Image © Lumos

On the 18th September 2016, J.K. Rowling gave a speech at the special Lumos Gala performance of Harry Potter and the Cursed Child.

“Hello and welcome to this very special gala performance of Harry Potter and the Cursed Child! I’m not going to detain you long and there will be no spoilers. I really couldn’t be prouder of what you’re about to see and I hope you enjoy it as much as I do, every time I watch it.

“It’s been an incredibly emotional experience for me to revisit the character of Harry Potter as an adult and a father. The story you’re about to see is primarily about family: about what it means to us, even when it’s imperfect, which it has to be, because we are all of us imperfect. The original seven Harry Potter books told a story about love, the absence of it and the need for it: a boy who came from a childhood of loss and longing who had to grapple with what is most real and important in the world, without parents to help him make sense of it all.

“It isn’t a secret that Harry Potter drew heavily on my own experience of bereavement, but I was twenty-five when I lost my mother and I was fortunate enough to have her all through my childhood and teens. Through the work I’ve been privileged to do with Lumos over the past decade, I’ve come to have a new understanding of why those of us with imperfect families have far better chances of surviving this difficult world than those who don’t.

“Lumos, which many of you will know as the light-giving spell in Harry Potter, is a charity I founded to help the eight million children who are growing up worldwide in institutions.

“It is the most staggering statistic. Eight million children. It’s such a gigantic number that is seems almost unfathomable.

“In the developed world, where the practise of placing children in institutions is dying out, we often hear talk of the ‘orphanages’ that exist in poorer countries. This conjures a certain mental picture, of parentless children who would otherwise be on the streets. We’re encouraged to give money to these orphanages and even to volunteer for a few weeks in them, feeding and cuddling children who have learned to take affection where they can get it.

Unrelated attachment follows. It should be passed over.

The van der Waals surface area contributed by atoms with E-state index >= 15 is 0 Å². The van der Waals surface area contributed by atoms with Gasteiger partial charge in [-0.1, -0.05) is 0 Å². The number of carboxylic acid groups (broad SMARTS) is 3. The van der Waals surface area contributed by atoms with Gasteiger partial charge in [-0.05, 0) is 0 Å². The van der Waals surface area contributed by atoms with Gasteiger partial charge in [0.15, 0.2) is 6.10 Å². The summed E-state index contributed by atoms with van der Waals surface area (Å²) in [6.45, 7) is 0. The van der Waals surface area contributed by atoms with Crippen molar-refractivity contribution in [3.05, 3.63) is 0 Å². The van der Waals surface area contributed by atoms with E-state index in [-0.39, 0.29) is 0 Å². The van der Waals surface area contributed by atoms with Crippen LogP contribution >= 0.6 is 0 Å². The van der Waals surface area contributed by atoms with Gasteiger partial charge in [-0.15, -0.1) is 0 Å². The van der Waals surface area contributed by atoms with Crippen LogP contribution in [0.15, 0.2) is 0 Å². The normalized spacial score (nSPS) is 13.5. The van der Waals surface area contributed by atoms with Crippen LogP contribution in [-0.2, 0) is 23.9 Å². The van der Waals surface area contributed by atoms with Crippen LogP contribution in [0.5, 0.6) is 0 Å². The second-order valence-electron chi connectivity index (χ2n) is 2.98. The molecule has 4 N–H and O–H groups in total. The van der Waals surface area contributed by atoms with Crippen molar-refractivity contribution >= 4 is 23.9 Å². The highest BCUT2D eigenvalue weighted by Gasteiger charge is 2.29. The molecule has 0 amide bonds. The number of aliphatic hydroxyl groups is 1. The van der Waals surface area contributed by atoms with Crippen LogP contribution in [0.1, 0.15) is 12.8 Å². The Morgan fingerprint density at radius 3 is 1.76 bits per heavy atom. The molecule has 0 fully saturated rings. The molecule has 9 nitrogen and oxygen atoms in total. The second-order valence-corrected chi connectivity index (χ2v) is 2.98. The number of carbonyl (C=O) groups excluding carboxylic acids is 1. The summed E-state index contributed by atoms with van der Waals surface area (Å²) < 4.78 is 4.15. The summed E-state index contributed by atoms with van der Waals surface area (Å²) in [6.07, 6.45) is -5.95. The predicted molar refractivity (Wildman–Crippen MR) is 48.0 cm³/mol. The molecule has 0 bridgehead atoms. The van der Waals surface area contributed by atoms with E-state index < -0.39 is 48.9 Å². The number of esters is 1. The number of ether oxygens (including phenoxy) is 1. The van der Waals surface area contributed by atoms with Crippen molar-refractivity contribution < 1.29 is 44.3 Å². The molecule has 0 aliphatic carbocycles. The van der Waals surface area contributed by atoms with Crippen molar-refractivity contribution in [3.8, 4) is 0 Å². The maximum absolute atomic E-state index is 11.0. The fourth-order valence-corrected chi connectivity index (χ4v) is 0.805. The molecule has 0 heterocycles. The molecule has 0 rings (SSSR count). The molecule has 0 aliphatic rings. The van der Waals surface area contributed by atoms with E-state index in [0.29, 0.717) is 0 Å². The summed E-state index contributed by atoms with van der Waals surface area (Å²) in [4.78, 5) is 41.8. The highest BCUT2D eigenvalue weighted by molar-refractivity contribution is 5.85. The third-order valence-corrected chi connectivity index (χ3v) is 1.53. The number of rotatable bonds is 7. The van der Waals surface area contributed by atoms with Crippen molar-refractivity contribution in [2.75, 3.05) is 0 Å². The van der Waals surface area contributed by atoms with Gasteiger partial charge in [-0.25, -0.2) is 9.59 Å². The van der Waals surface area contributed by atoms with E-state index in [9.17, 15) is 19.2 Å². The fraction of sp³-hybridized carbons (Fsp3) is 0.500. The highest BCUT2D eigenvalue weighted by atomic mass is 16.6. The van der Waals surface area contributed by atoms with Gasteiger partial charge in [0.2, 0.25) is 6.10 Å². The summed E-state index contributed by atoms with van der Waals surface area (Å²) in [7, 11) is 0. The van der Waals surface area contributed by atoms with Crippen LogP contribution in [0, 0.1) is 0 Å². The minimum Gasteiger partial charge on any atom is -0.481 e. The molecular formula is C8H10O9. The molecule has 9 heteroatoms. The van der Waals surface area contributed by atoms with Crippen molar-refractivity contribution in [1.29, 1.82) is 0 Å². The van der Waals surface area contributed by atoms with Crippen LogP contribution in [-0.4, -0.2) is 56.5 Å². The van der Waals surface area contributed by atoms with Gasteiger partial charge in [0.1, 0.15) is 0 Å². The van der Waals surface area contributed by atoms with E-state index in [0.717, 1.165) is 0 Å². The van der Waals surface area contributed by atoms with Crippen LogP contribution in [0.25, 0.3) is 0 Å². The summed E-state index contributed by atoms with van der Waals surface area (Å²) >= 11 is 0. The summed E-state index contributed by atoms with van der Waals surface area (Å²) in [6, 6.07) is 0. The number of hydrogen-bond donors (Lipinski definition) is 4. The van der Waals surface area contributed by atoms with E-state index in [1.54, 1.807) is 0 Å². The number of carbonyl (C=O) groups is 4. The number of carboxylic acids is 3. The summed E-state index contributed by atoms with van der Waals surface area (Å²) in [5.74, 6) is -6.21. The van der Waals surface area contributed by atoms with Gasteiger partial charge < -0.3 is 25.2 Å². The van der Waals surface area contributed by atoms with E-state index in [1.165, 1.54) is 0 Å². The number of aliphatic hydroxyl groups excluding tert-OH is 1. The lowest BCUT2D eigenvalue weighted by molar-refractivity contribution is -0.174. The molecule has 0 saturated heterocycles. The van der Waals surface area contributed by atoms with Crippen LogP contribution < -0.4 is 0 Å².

“Now here is the unspeakable tragedy of those eight million children. An estimated 80% of them having at least one living parent.

“How can that be? Why would they be institutionalised if they have a parent? The Westerner often assumes that there must have been a lack of love or care if a child could be given up to a care home without being orphan.

“Here’s the truth: the number one reason that children are institutionalised is poverty. Overwhelmingly, children become detached from their parents because the system in their country – a system propped up by the donations of well-intentioned donors – offers food and education only to the poorest children if they enter institutions.

“And those institutions, as countless studies have shown, damage their inmates, sometimes beyond repair. Eighty years of research agrees that children raised in institutions suffer physically, intellectually and emotionally.  A recent study suggested that one in seven are likely to be involved in prostitution when they leave, one in five will go on to have a criminal record and one in ten – ONE IN TEN – will kill themselves.

“There are multiple challenges in changing a system that is so damaging to so many children, but this is a solvable problem. Lumos believes that by 2050, we can end child institutionalisation.

“We work with governments and to show this can be done, partnering with on-the-ground experts who are as keen as we are to see global change. We advocate for children at the highest international levels; we help the money flow in the right direction to create community-based services that support families; and we work with individual children to get them back home, where they belong.

“In the last six years, Lumos has:

• Moved more than 17,000 children from harmful institutions to families, family-style settings or supported independent living;
• Prevented nearly 15,000 children from being admitted to institutions
• Trained more than 27,000 social workers, medical professionals, teachers, caregivers, civil servants and policy makers
• Provided 1,418 interventions to help save the lives of children suffering from malnutrition, severe neglect or a lack of access to medical treatment;

“You’ve supported our ever-increasing work by being here today. I’ve covered all core  costs, so 100% of the money  you have donated goes direct to Lumos’s programmes.

“Children need, deserve and have a right to families. Thank you, from everyone at Lumos, for helping us achieve our ambition of bringing 8 million children back into the light. It is, to paraphrase Albus Dumbledore, not easy, but it is right.”